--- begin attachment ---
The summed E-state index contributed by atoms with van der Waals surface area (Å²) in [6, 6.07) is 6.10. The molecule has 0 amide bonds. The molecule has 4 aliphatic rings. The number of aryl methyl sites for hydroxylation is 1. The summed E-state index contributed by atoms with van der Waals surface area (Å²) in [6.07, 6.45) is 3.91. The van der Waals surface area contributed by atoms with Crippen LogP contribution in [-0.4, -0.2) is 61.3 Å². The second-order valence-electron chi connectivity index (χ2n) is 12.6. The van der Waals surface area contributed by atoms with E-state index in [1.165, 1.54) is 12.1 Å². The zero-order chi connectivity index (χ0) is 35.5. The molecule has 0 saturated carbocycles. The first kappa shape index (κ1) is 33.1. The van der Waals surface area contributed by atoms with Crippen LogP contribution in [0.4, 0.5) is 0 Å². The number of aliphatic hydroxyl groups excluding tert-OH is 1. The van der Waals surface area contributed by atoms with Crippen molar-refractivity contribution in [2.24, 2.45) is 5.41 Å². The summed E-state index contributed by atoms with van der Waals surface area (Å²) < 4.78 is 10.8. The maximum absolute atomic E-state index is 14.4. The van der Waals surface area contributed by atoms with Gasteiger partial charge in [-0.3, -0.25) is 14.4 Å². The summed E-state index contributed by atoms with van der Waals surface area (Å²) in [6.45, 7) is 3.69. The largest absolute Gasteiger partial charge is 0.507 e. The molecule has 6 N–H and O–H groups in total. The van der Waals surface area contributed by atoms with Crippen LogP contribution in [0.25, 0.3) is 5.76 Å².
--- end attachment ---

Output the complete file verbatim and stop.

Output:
The summed E-state index contributed by atoms with van der Waals surface area (Å²) in [6, 6.07) is 6.10. The molecule has 0 amide bonds. The molecule has 4 aliphatic rings. The number of aryl methyl sites for hydroxylation is 1. The summed E-state index contributed by atoms with van der Waals surface area (Å²) in [6.07, 6.45) is 3.91. The van der Waals surface area contributed by atoms with Crippen LogP contribution in [-0.4, -0.2) is 61.3 Å². The second-order valence-electron chi connectivity index (χ2n) is 12.6. The van der Waals surface area contributed by atoms with E-state index in [1.165, 1.54) is 12.1 Å². The zero-order chi connectivity index (χ0) is 35.5. The molecule has 0 saturated carbocycles. The first kappa shape index (κ1) is 33.1. The van der Waals surface area contributed by atoms with Crippen LogP contribution in [0.4, 0.5) is 0 Å². The number of aliphatic hydroxyl groups excluding tert-OH is 1. The van der Waals surface area contributed by atoms with Crippen molar-refractivity contribution in [2.24, 2.45) is 5.41 Å². The summed E-state index contributed by atoms with van der Waals surface area (Å²) < 4.78 is 10.8. The maximum absolute atomic E-state index is 14.4. The van der Waals surface area contributed by atoms with Gasteiger partial charge in [-0.3, -0.25) is 14.4 Å². The summed E-state index contributed by atoms with van der Waals surface area (Å²) in [6.45, 7) is 3.69. The largest absolute Gasteiger partial charge is 0.507 e. The molecule has 6 N–H and O–H groups in total. The van der Waals surface area contributed by atoms with Crippen LogP contribution in [0.25, 0.3) is 5.76 Å².